Frazier v. Palmer et al

Filing 86

ORDER granting 63 Motion for summary judgment with respect to the request to dismiss the action pursuant to 42 U.S.C. section 1997e(a) with regard to the claim that the kosher meals in the Kosher Diet are not well-balanced and are without suff icient nutritional value to preserve health or are in some way deficient or sub-standard; granting 63 motion for summary judgment as Plaintiff's claim to be placed on the kosher food plan is moot; instructions to the Clerk. Signed by Judge Brian J. Davis on 9/14/2017. (LDO)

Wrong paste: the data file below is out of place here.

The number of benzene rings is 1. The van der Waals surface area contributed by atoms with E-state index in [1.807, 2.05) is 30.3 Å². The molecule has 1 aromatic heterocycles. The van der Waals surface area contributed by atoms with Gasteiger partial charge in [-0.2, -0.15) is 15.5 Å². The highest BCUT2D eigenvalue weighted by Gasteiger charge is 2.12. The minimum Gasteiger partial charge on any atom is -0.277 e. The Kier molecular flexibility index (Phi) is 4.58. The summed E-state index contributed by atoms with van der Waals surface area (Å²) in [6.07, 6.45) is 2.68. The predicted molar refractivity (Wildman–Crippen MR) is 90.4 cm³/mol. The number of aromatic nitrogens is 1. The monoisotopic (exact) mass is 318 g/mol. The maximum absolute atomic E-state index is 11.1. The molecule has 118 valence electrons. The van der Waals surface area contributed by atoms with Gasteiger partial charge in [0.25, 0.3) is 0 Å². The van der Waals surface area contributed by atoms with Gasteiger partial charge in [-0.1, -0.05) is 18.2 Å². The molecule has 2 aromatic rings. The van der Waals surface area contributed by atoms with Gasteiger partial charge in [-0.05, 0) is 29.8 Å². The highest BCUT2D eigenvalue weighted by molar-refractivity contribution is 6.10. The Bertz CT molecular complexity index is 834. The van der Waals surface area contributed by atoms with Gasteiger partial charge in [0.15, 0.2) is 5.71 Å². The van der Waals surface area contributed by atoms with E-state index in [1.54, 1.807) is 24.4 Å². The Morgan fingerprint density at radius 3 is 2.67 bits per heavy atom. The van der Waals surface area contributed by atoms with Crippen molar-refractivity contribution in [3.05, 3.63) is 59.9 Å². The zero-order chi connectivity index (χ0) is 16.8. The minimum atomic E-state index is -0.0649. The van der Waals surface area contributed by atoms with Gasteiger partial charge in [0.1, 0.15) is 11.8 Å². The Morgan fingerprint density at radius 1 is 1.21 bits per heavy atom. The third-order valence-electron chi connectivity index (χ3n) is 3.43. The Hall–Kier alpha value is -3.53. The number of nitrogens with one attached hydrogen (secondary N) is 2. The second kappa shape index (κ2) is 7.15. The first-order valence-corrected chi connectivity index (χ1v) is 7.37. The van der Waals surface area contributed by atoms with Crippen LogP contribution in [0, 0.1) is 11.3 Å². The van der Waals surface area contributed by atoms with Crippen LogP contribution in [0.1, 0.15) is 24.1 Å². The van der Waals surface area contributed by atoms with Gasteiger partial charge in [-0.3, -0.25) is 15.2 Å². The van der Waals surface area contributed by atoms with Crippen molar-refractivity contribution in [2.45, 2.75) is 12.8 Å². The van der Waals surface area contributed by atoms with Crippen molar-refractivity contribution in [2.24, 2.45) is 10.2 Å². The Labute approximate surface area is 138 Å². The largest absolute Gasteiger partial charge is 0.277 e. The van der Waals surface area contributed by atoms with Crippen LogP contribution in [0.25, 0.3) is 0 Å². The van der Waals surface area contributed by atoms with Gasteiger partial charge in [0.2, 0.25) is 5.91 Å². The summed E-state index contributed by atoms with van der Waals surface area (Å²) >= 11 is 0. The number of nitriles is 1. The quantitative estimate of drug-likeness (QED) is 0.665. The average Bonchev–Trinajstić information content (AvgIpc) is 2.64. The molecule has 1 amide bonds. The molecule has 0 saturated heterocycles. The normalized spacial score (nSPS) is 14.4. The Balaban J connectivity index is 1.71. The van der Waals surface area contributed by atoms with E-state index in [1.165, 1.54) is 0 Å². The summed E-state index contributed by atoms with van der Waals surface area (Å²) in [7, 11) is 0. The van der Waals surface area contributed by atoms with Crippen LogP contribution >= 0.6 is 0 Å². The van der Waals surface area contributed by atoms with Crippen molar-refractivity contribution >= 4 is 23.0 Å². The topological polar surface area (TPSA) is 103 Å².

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UNITED STATES DISTRICT COURT MIDDLE DISTRICT OF FLORIDA JACKSONVILLE DIVISION KELVIN FRAZIER, Plaintiff, vs. Case No. 3:14-cv-771-J-39JBT FLORIDA DEPARTMENT OF CORRECTIONS, Defendant. ORDER I. Status Plaintiff is an inmate confined in the Florida penal system. He initiated the case, pro se, by filing a Complaint (Doc. 2) in the Circuit Court of the Eighth Judicial Circuit, in and for Bradford County, Florida on March 12, 2014. Defendants removed the case to this Court. See Notice of Removal (Doc. 1). Plaintiff is represented by counsel and is proceeding on the Amended Complaint of Kelvin Frazier (Amended Complaint) (Doc. 45) pursuant to 42 U.S.C. § 1983 and the Religious Land Use and Institutionalized Persons Act of 2000, 42 U.S.C. § 2000cc (RLUIPA). This cause is before the Court on Defendant's Motion for Summary Judgment (Motion) (Doc. 63). Summary Judgment Notice (Doc. 64); Plaintiff responded. Plaintiff's Response See in Opposition to Defendant's Motion for Summary Judgment (Response) (Doc. 72); Plaintiff's Notice of Filing Documents in Support of Its Response to Defendant's Summary Judgment Motion (Notice) (Doc. 73).1 Defendant filed a Reply to Plaintiff's Response to Defendant's Motion for Summary Judgment (Reply) (Doc. 84). II. Summary Judgment Standard "Summary judgment is appropriate only if 'the movant shows that there is no genuine dispute as to any material fact and the movant is entitled to judgment as a matter of law.'" Moton v. Cowart, 631 F.3d 1337, 1341 (11th Cir. 2011) (quoting Fed. R. Civ. P. 56(a)). "If the moving party meets this burden, 'the nonmoving party must present evidence beyond the pleadings showing that a reasonable jury could find in its favor.'" Ekokotu v. Federal Exp. Corp., 408 F. App'x 331, 333 (11th Cir.) (per curiam) (quoting Fickling v. United States, 507 F.3d 1302, 1304 (11th Cir. 2007)), cert. denied, 565 U.S. 944 (2011). Defendant contends that the Amended Complaint dismissed as Plaintiff's claims are now moot. should be Motion at 1, 7-8. Also, to the extent that Plaintiff is now making an argument that he has a problem with his kosher diet, Defendant asserts that Plaintiff has failed to exhaust administrative remedies. n.4. Plaintiff counters that summary judgment is improper because he has not been provided "with healthy kosher meals." 7. Id. at 8 Response at Plaintiff contends the case is not moot because "Defendant's 1 Plaintiff also filed a Request for Oral Argument on Defendant's Motion for Summary Judgment (Doc. 74); however, the Court declines to hold oral argument as a decision can appropriately be rendered on the documents before the Court. 2 unwillingness to provide a healthy, balanced kosher meal demonstrates its lack of conviction to the kosher program and along with the timing of the decision to provide Plaintiff kosher meals (years after this action was filed), further demonstrates the Court should not determine the case is moot." Id. at 7-8. Plaintiff submits that his argument for the provision of healthy meals is not a new claim because his "right to a healthy meal is part and parcel of and implicit in the right to a kosher meal." III. Id. at 7 n.2. The Amended Complaint At the time of the filing of the Amended Complaint Plaintiff was confined at Complaint at 1. Florida State Prison West (FSP).2 Amended He practices the Jewish faith, and keeping kosher in his dietary needs is a key component of the practice of his faith. Id. Plaintiff alleges that despite numerous attempts to obtain kosher meals, he has been unable to do so over the years. Id. Plaintiff recognizes, however, that since the filing of his original Complaint, the United States District Court for the Southern District of Florida (S.D. Fla.), in United States v. Sec'y, Fla. Dep't of Corr., et al., Case No. 1:12-cv-22958-PAS, entered a Final Judgment and Permanent Injunction (Judgment) (Doc. 2 Of note, Plaintiff is currently confined at Mayo Correctional Institution-Annex (MCI), which is located in the Northern District of Florida. 3 regarding an institution-wide kosher meal program.3 548) Amended Complaint at 1-2. Plaintiff states that he was provisionally approved for kosher meals back in April 2013, but he was required to complete a 90-day sincerity test (now discontinued). Id. at 2. Before he could complete the 90-day test, he was transferred to a different institution within the Florida Department of Corrections (FDOC). Id. Plaintiff states that frequent transfers and changing rules impeded his ability to obtain kosher meals since 2013. Id. Plaintiff alleges that despite his sincere religious basis for keeping kosher, the FDOC forced Plaintiff to violate his beliefs in violation of RLUIPA. Id. He contends that the FDOC's refusal to accommodate this central tenet of Judaism substantially burdens the exercise of Plaintiff's religious right to practice his faith. Id. Plaintiff claims that the FDOC's refusal to provide kosher meals and/or practice of constantly moving Plaintiff and changing program requirements was done with the intent to violate RLUIPA or in reckless disregard to Plaintiff's religious practice. Id. Plaintiff asserts that the FDOC continues to deny him a kosher diet, and the frequently changing 3 rules make it practically The Court takes judicial notice of United States v. Sec'y, Fla. Dep't of Corr., et al., Case No. 1:12-cv-22958-PAS (S.D. Fla.). The S.D. Fla. entered the Judgment (Doc. 548) on August 12, 2015. 4 impossible for him to comply with the new application procedures. Id. Based upon these allegations, Plaintiff raises Amendment claim and also a claim for violation of RLUIPA. 4. a First Id. at In support, he states that the FDOC's dietary policies are not necessary to achieve any compelling state interest. Id. Plaintiff contends that he has a sincere religious basis for keeping kosher. Id. at 5. He notes that the S.D. Fla. has ordered FDOC to provide a system-wide kosher diet. Id. Plaintiff states that despite this order, the FDOC continues to deny a kosher diet to Plaintiff "under the pretext that he has not applied for one, or for other, unknown but improper reasons." Id. at 7. In conclusion, Plaintiff says he "just needs to be placed on a kosher food plan." IV. Id. Claims for Relief In his first claim for relief, Plaintiff claims Defendant's refusal to provide kosher meals to Plaintiff violates RLUIPA. Amended Compliant at 8. In support of this claim, he states that he has been denied kosher meals from 2013 to present. Id. He explains that the FDOC currently denies Plaintiff a kosher diet despite his sincere religious beliefs requiring he keep kosher. Id. Plaintiff asserts that Defendant's failure to provide a kosher diet substantially burdens Plaintiff's free exercise of religion without a compelling reason to do so. 5 Id. He contends that this failure does not further a compelling governmental interest, and is not the least restrictive means to do so. In his second claim for Id. relief, Plaintiff claims the Defendant's policy of refusing to provide Plaintiff with kosher meals violates Judaism. As Plaintiff's First Amendment right to practice Id. relief, Plaintiff seeks declaratory relief that the Defendant violated RLUIPA "by failing to offer kosher meals to inmates in their custody who desire a kosher diet to exercise their religious beliefs[,]" and the Defendant violated section 1983 "by violating Frazier's right to practice his religion by denying him kosher meals[.]" Id. at 9. Plaintiff also seeks injunctive relief ordering Defendant "to provide nutritionally sufficient kosher meals to Frazier[.]" Id. Finally, Plaintiff asks for "such other relief as the interests of justice may require." V. Id. Exhaustion of Administrative Remedies Title 42 U.S.C. § 1997e(a) provides: "No action shall be brought with respect to prison conditions under section 1983 of this title, or any other Federal law, by a prisoner confined in any jail, prison or other correctional facility until such administrative remedies as are available are exhausted." Thus, the Prison Litigation Reform Act (PLRA) requires exhaustion of available administrative remedies before an action with respect to prison conditions by a prisoner may be initiated in this Court. 6 Defendant moves to dismiss the Amended Complaint pursuant to 42 U.S.C. § 1997e(a). The Defendant asserts that Plaintiff failed to properly avail himself of the grievance process with regard to his claim that the kosher meals being served are not nutritionally adequate or a problematic. Motion at 8 n.4. In this instance, Defendant bears the burden of proving a failure to exhaust available administrative remedies. Turner v. Burnside, 541 F.3d 1077, 1082-83 (11th Cir. 2008), relying on Jones v. Bock, 549 U.S. 199 (2007). Guidelines are provided for reviewing a prisoner civil rights action for exhaustion compliance: Before a prisoner may bring a prison-conditions suit under § 1983, the Prison Litigation Reform Act of 1995 requires that he exhaust all available administrative remedies. 42 U.S.C. § 1997e(a); see also Booth v. Churner, 532 U.S. 731, 736, 121 S.Ct. 1819, 1822, 149 L.Ed.2d 958 (2001). The purpose of the PLRA's exhaustion requirement is to "afford corrections officials time and opportunity to address complaints internally before allowing the initiation of a federal case." Woodford v. Ngo, 548 U.S. 81, 93, 126 S.Ct. 2378, 2387, 165 L.Ed.2d 368 (2006) (quotation omitted). To properly exhaust, a prisoner must "[c]ompl[y] with prison grievance procedures." Jones v. Bock, 549 U.S. 199, 218, 127 S.Ct. 910, 922–23, 166 L.Ed.2d 798 (2007). Whatley v. Warden, Ware State Prison, 802 F.3d 1205, 1208 (11th Cir. 2015). A number of factors guide the Court. Initially, the Court recognizes that exhaustion of available administrative remedies is "a precondition to an adjudication on the merits" and is mandatory 7 under the PLRA. Bryant v. Rich, 530 F.3d 1368, 1374 (11th Cir.), cert. denied, 555 U.S. 1074 (2008); Jones, 549 U.S. at 211; Woodford v. Ngo, 548 U.S. 81, 85 (2006) ("Exhaustion is no longer left to the discretion of the district court, but is mandatory.") (citation omitted). The Supreme Court has stated that "failure to exhaust is an affirmative defense under the PLRA[.]" U.S. at 216. Jones, 549 Although, "the PLRA exhaustion requirement is not jurisdictional[,]" Woodford, 548 U.S. at 101, "exhaustion is mandatory under the PLRA[;]" therefore, "unexhausted claims cannot be brought." Pavao v. Sims, 679 F. App'x 819, 823 (11th Cir. 2017) (per curiam) (citation omitted). As recognized by this Court, "The only limit to § 1997e(a)'s mandate is the one baked into its text: An inmate need exhaust only such administrative remedies as are 'available.'" 136 S. Ct. 1850, 1862 (2016). For an administrative remedy to be available, the "remedy must be 'capable of use for the accomplishment of [its] purpose.'" Turner v. Burnside, 541 F.3d 1077, 1084 (11th Cir. 2008) (quoting Goebert v. Lee Cty., 510 F.3d 1312, 1322–23 (11th Cir. 2007)). In Ross,[4] the Supreme Court identified three circumstances in which administrative remedies would be considered unavailable. First, "an administrative procedure is unavailable when (despite what regulations or guidance materials may promise) it operates as a simple dead end—with officers unable or consistently unwilling to provide any relief to aggrieved inmates." 136 S. Ct. at 1859. Second, "an administrative scheme might be so 4 Ross v. Blake, 136 S.Ct. 1850 (2016). 8 opaque that it becomes, practically speaking, incapable of use. In this situation, some mechanism exists to provide relief, but no ordinary prisoner can discern or navigate it." Id. Third, an administrative remedy is unavailable "when prison administrators thwart inmates from taking advantage of a grievance process through machination, misrepresentation, or intimidation." Id. at 1860. Davis v. Sec'y, Dept. of Corr., No. 3:15-CV-649-J-34JRK, 2017 WL 1885366, at *3–4 (M.D. Fla. May 9, 2017). Thus, the relevant question before this Court is whether Plaintiff properly exhausted available administrative remedies prior to seeking judicial relief. To construe the exhaustion requirement otherwise would render the PLRA "a toothless scheme." Woodford, 548 U.S. at 95. Not only is there an exhaustion requirement, exhaustion requirement requires proper exhaustion." "the PLRA Woodford, 548 U.S at 93. Because exhaustion requirements are designed to deal with parties who do not want to exhaust, administrative law creates an incentive for these parties to do what they would otherwise prefer not to do, namely, to give the agency a fair and full opportunity to adjudicate their claims. Administrative law does this by requiring proper exhaustion of administrative remedies, which "means using all steps that the agency holds out, and doing so properly (so that the agency addresses the issues on the merits)." Pozo,[5] 286 F.3d, at 1024. . . . 5 Pozo v. McCaughtry, 286 F.3d 1022 (7th Cir.), cert. denied, 537 U.S. 949 (2002). 9 Id. at 90 (emphasis added). In fact, "[p]roper exhaustion demands compliance with an agency's deadlines and other critical procedural rules." Id. The Court must now make findings on the disputed issues of fact to decide whether administrative remedies were available to Plaintiff, and if so, whether he properly exhausted his administrative remedies.6 The FDOC provides an internal grievance procedure. Chapter 33-103, Florida Administrative Code (F.A.C.). See If the matter was grieved and the documents complied with the deadlines and other procedural rules as set forth in the F.A.C., the issues raised therein are exhausted. Generally, the FDOC provides a three-step grievance procedure. In Florida, the grievance process consists of a three-step procedure. An inmate must first file an "informal grievance ... to the staff member who is responsible in the particular area of the problem." Fla. Admin. Code Ann. § 33–103.005(1). The second step requires the inmate file a formal grievance with the warden. Id. § 33–103.006(1)(a). If the inmate is unsuccessful at this point, he may submit an appeal to the Secretary of the DOC. Id. § 33–103.007. Kozuh v. Nichols, 185 F. App'x 874, 877 (11th Cir. 2006) (per curiam), cert. denied, 549 U.S. 1222 (2007). 6 Since the parties have not requested an evidentiary hearing on this issue and they have submitted evidence for the Court's consideration, the Court proceeds to resolve the material questions of fact based on the documents before the Court. Bryant, 530 F.3d 1377 n.16 (recognizing that a district court may resolve material questions of fact on the submitted papers when addressing the PLRA's exhaustion of remedies requirement). 10 Of initial significance, if Plaintiff filed a grievance and attempted to exhaust his administrative remedies, he would have needed to submit an initial grievance with the appropriate staff, a formal grievance with the warden, and then an appeal to the Secretary to properly grieve the matter in compliance with the procedural requirements of the administrative grievance process. As noted by the Defendant, Plaintiff could not have exhausted his administrative remedies with regard to the Kosher Diet because the Kosher Diet currently in existence was not in place. 7. Reply at The Kosher Diet currently offered by the prison system is now offered at all facilities run by the Defendant. Motion at 4. On February 9, 2017, at the request of Plaintiff's attorney, Defendant placed Plaintiff on the Kosher Diet. Id. at 5. Plaintiff received the Kosher Diet from February 19, 2017 through February 23, 2017. Id. Plaintiff voluntarily withdrew from the Kosher diet on February 23, 2017. The Id. Declaration of Barrow Beauchamp, the Religious Diet Program Coordinator for the FDOC, shows the following. The General Counsel's Office for FDOC approved Plaintiff's placement in the Religious Diet Program (RDP), without requiring Plaintiff to apply for the program. Exhibit A (Doc. 63-1 at 2). Plaintiff began receiving religious meals on February 19, 2017 at MCI. Id. at 2-3. Thereafter, Plaintiff filled out an inmate request stating that he wished to voluntarily withdraw from the RDP. 11 Id. at 3. The Chaplain accepted Plaintiff's voluntary withdrawal from the program and removed him from the RDP. Given these facts, Id. Plaintiff did not exhaust his administrative remedies with regard to the nutritional value and adequacy of the meals adopted for the Kosher Diet prior to seeking judicial relief.7 As such, there was not proper exhaustion. Therefore, Plaintiff has not demonstrated that he has exhausted his administrative remedies at MCI with respect to his claims concerning the nutritional value and adequacy of the Kosher Diet provided to him in 2017. Upon review, the Court finds that the administrative process was available to Plaintiff; it did not operate as a simple dead end, it was clearly capable of use, and prison administrators did not thwart the use of the 7 process through machination, In Case No. 1:12-cv-22958-PAS, the S.D. Fla. explained that the RDP consists of three options: (1) the previously-offered alternate, non-meat entree from the mainline; (2) the previouslyoffered vegan meal option; and (3) the newly-offered Certified Food Option (CFO), a kosher food option. Order on Motion for Summary Judgment (Doc. 498 at 5, S.D. Fla.). The S.D. Fla. noted that originally, the CFO consisted of pre-packaged processed foods and The S.D. Fla. included two hot meals per day. Id. at 5 n.6. recognized that the CFO was substantially modified to consist of all cold meals, and this switch to all cold meals apparently took place "in late summer 2014." Id. Of import, Plaintiff filed his case in the spring of 2014, prior to this institution-wide switch. The CFO cold meals are comprised of (1) breakfast: peanut butter, cold cereal and bread; (2) lunch and dinner: sardines, cabbage, beans, carrots, peanut butter, bread or crackers, and occasional fruit. Id. Also of import, the kosher meals are estimated to be more costly than mainline meals ($3.554 per prisoner per day, compared to approximately $1.888 per prisoner per day). Id. at 10. 12 misrepresentation, or intimidation. Based on all reasonable inferences, Plaintiff had access to the grievance process at MCI. An inmate plaintiff administrative remedies. is required to 42 U.S.C. § 1997e(a). exhaust available Plaintiff did not properly exhaust his administrative remedies with regard to his claim that the Kosher Diet provided at MCI is not nutritionally sound or healthy or is in some other way inadequate or substandard. In light of the above, Plaintiff failed to exhaust his administrative remedies before filing a lawsuit to seek judicial redress. Therefore, the Court concludes that the Motion should be granted for Plaintiff's failure to exhaust his administrative remedies against the Defendant with regard to the adequacy and nutritional value of the Kosher Diet of the RDP. Simply put, exhaustion of available administrative remedies is required before an action with respect to prison conditions by a prisoner may be initiated, and Plaintiff failed to avail himself of this process. VI. Mootness "To plead a valid free exercise claim, [Plaintiff] must allege that the government has impermissibly burdened one of his 'sincerely held religious beliefs.'" Watts v. Florida Int'l Univ., 495 F.3d 1289, 1294 (11th Cir. 2007) (quoting Frazee v. Ill. Dep't of Emp't Sec'y, 489 U.S. 829, 834 (1989)). "A [prison] should accommodate an inmate's religious dietary restrictions, subject to 13 budgetary and logistical limitations, but only when the belief is "truly held.'" Hatchcock v. Cohen, 287 F. App'x 793, 801 (11th Cir. 2008) (per curiam) (quoting Martinelli v. Dugger, 817 F.2d 1499, 1504-06, 1508 (11th Cir. 1987)). "'[P]rison regulations alleged to infringe constitutional rights are judged under a reasonableness test'—not the more stringent least restrictive means test. . . ." Muhammad v. Sapp, 388 F. App'x 892, 898 (11th Cir. 2010) (internal quotation omitted) (quoting O'Lone v. Estate of Shabazz, 482 U.S. 342, 349, (1987) (explaining that this test ensures that courts afford appropriate deference to prison officials)). Plaintiff, an inmate confined in the FDOC, is provided with the heightened statutory protection to religious exercise under RLUIPA.8 Section 3 of RLUIPA provides: "'[n]o government shall impose a substantial burden on the religious exercise' of an institutionalized person unless, as in RFRA, the government demonstrates that the burden 'is in furtherance of a compelling governmental interest' and 'is the least restrictive means of furthering' that interest. § 2000cc–1(a); cf. §§ 2000bb–1(a), (b)." Sossamon v. Texas, 131 S.Ct. 1651, 1656 (2011). 8 In City of Boerne v. Flores, 521 U.S. 507, 532-33 (1997), the United States Supreme Court found the Religious Freedom Restoration Act (RFRA) to be unconstitutional as applied to state and local governments because it exceeded Congress' power under section 5 of the Fourteenth Amendment. Institutionalized persons can sue pursuant to the RLUIPA, which preserves the compelling governmental interest/least restrictive means test but avoids the pitfalls of RFRA. 14 The Eleventh Circuit explains: Section 3(a) of RLUIPA "protects institutionalized persons who are unable freely to attend to their religious needs and are therefore dependent on the government's permission and accommodation for exercise of their religion." Cutter v. Wilkinson, 544 U.S. 709, 721, 125 S.Ct. 2113, 161 L.Ed.2d 1020 (2005). More expansive than prisoners' rights under the First Amendment, RLUIPA "affords to prison inmates a heightened protection from government-imposed burdens, by requiring that the government demonstrate that the substantial burden on the prisoner's religious exercise is justified by a compelling, rather than merely a legitimate, governmental interest." Smith v. Allen, 502 F.3d 1255, 1266 (11th Cir. 2007) (internal quotation marks omitted), abrogated on other grounds by Sossamon v. Texas, ––– U.S. ––––, 131 S.Ct. 1651, 179 L.Ed.2d 700 (2011). Thus, if Gardner's RLUIPA rights were not violated, neither were his First Amendment rights. "To establish a prima facie case under section 3 of RLUIPA, a plaintiff must demonstrate 1) that he engaged in a religious exercise; and 2) that the religious exercise was substantially burdened." Smith, 502 F.3d at 1276. "The practice burdened need not be central to the adherent's belief system, but the adherent must have an honest belief that the practice is important to his free exercise of religion." Sossamon v. Lone Star State of Texas, 560 F.3d 316, 332 (5th Cir. 2009). "Although RLUIPA bars inquiry into whether a particular belief or practice is 'central' to a prisoner's religion, ... the Act does not preclude inquiry into the sincerity of a prisoner's professed religiosity." Cutter, 544 U.S. at 725 n. 13, 125 S.Ct. 2113. Gardner v. Riska, 444 F. App'x 353, 354-55 (11th Cir. 2011) (per curiam). 15 Thus, the inmate must demonstrate (1) that he engaged in a religious exercise, and substantially burdened. (2) that the religious exercise was Smith v. Allen, 502 F.3d 1255, 1276 (11th Cir. 2007), abrogated on other grounds by Sossamon, 563 U.S. 277 (2011); Knight v. Thompson, 797 F.3d 934, 942-43 (11th Cir. 2015) (recognizing that the Act broadly defines religious exercise), cert. denied, 136 S.Ct. 1824 (2016). The Court may consider the sincerity of the inmate's beliefs and inquire as to whether the prisoner's religiosity is authentic. Cutter v. Wilkinson, 544 U.S. 709, 725 n.13 (2005). Once sincerity is addressed, the defendant must demonstrate that the imposition of the burden or refusal to accommodate a sincere belief furthers a compelling government interest by the least restrictive means. Benning v. Georgia, 845 F.Supp.2d 1372, 1377 (M.D. Ga. 2012). In the Amended Complaint, Plaintiff is seeking declaratory/injunctive relief. Defendant submits that Plaintiff's claims are moot due to all of the changes that have transpired since the filing of the original Complaint. Upon review, there is no longer a live controversy with respect to which this Court can give meaningful relief. Of paramount importance, "Article III of the Constitution requires that there be a live case or controversy at the time that a federal court decides the case; it is not enough that there may have been a live case or controversy when the case was filed." (citation and internal quotations Id. omitted). "The doctrine of mootness provides that the requisite personal interest that must 16 exist at the commencement of the litigation (standing) must continue throughout its existence (mootness)." Id. (citations, alterations, and internal quotations omitted). KH Outdoor, L.L.C. v. Clay Cty., Fla., 482 F.3d 1299, 1302 (11th Cir. 2007). Since the filing of the case, the FDOC adopted a new institution-wide Kosher Diet plan, implemented in its current form after a federal court's admonition to adopt a system-wide plan under strict parameters. Pursuant to the Judgment in Case No. 1:12-cv-22958-PAS (Doc. 548, S.D. Fla), the FDOC is required to offer a kosher diet to all prisoners with a sincere religious basis for keeping kosher. Kosher Diet is defined in the Judgment. Also, the Judgment sets forth requirements for audits, monitoring, and inspections of FDOC facilities to ensure compliance. Since the filing of the Complaint, Plaintiff was added to the RDP list at MCI and received kosher meals until he elected to voluntarily withdraw from the RDP program. Plaintiff received the relief he requested; the FDOC placed him on the kosher food plan. Therefore, the Amended Complaint is due to be dismissed as his claim to be placed on the food plan is moot.9 Plaintiff, more recently, raised the issue that the meals provided to him in 2017 under the RDP were deficient, not wellbalanced, and were without sufficient nutritional value to preserve 9 There is no factual dispute that Plaintiff voluntarily withdrew from the RDP meal plan. 17 his health. Notice, Plaintiff's Exhibit A, Declaration Under Penalty of Perjury (Doc. 73-1 at 2). More specifically, he complains that the Kosher Diet adopted by the FDOC does not contain sufficient vitamins, minerals and proteins. Id. at 4. He explains that under the current Kosher Diet, inmates are served cold food seven days a week, 365 days a year, and he does not want the RDP/CFO approved kosher meals because they are unappetizing and upset his stomach and "real adequate kosher meal[s]" are served hot. Notice, Plaintiff's Exhibit B, Declaration Under Penalty of Perjury of Plaintiff (Doc. 73-1 at 7). only."10 He wants "a kosher meal Id. at 6. In this regard, "[a]n injunction defining in detail the requirement for a kosher meal would be broader than necessary and would impose greater restrictions on the Department. See 18 U.S.C. §3626(a)(1)(A)." Watkins v. Sec'y, Fla. Dep't of Corr., 669 F. App'x 982, 983 (11th Cir. 2016) (per curiam). Upon review, Plaintiff has been provided a Kosher Diet as defined in the Judgment ("The Defendants currently rely upon the certified kosher listings on the website maintained by the Chicago Rabbinical Council . . . ."). at 3). Case No. 1:12-cv-22958-PAS, Judgment (Doc. 548 All of the food in the Kosher Diet is to be handled and prepared in accordance with set procedures. 10 Id. Also, it is Apparently, Plaintiff seeks a requirement that kosher meals be served hot, and include a wide variety of foods. 18 significant that prior to entering the permanent injunction, the S.D. Fla. was fully apprised that the newly-offered CFO, the kosher food option, consists of all cold meals. Case No. 1:12-cv-22958- PAS, Order on Motions for Summary Judgment (Doc. 498, S.D. Fla.); Judgment (Doc. 548, S.D. Fla.). Also, the Court found that modification and termination of the injunction is governed by the PLRA, 18 U.S.C. § 3626, and Federal Rule of Civil Procedure 60. (Doc. 548 at 7, S.D. Fla.).11 At this point, Plaintiff raises a more recent complaint; the Kosher Diet provided unappetizing, proteins.12 and to him deficient in in 2017 was vitamins, See Response and Notice. cold, repetitive, minerals and even As noted previously, he has not exhausted the claim that the kosher meals in the Kosher Diet provided at MCI are not well-balanced and are without sufficient nutritional value to preserve his health or are in some way deficient or sub-standard. Thus, this claim is due to be dismissed for failure to exhaust administrative remedies. Therefore, it is now ORDERED: 11 Although not an issue that needs to be addressed due to the disposition of this case, any apparent attempt to seek modification of the injunction is a matter for the United States District Court for the Southern District of Florida. 12 Of note, the CFO kosher food option, described in Case No. 1:12-cv-22958-PAS (S.D. Fla.) (Doc. 498 at 5 n.6), includes sardines, peanut butter and beans, significant sources of protein. 19 1. Defendant's Motion for Summary Judgment [for failure to exhaust administrative remedies] (Doc. 63) is GRANTED with respect to the request to dismiss the action pursuant to 42 U.S.C. § 1997e(a) with regard to the claim that the kosher meals in the Kosher Diet are not well-balanced and are without sufficient nutritional value to preserve Plaintiff's health or are in some way deficient or sub-standard. 2. Defendant's Motion for Summary Judgment (Doc. 63) is GRANTED as Plaintiff's claim to be placed on the kosher food plan is moot. 3. The Clerk shall enter judgment accordingly and close this 4. The Court appreciates the service of appointed counsel. case. DONE AND ORDERED at Jacksonville, Florida, this 14th day of September, 2017. sa 8/30 c: Counsel of Record 20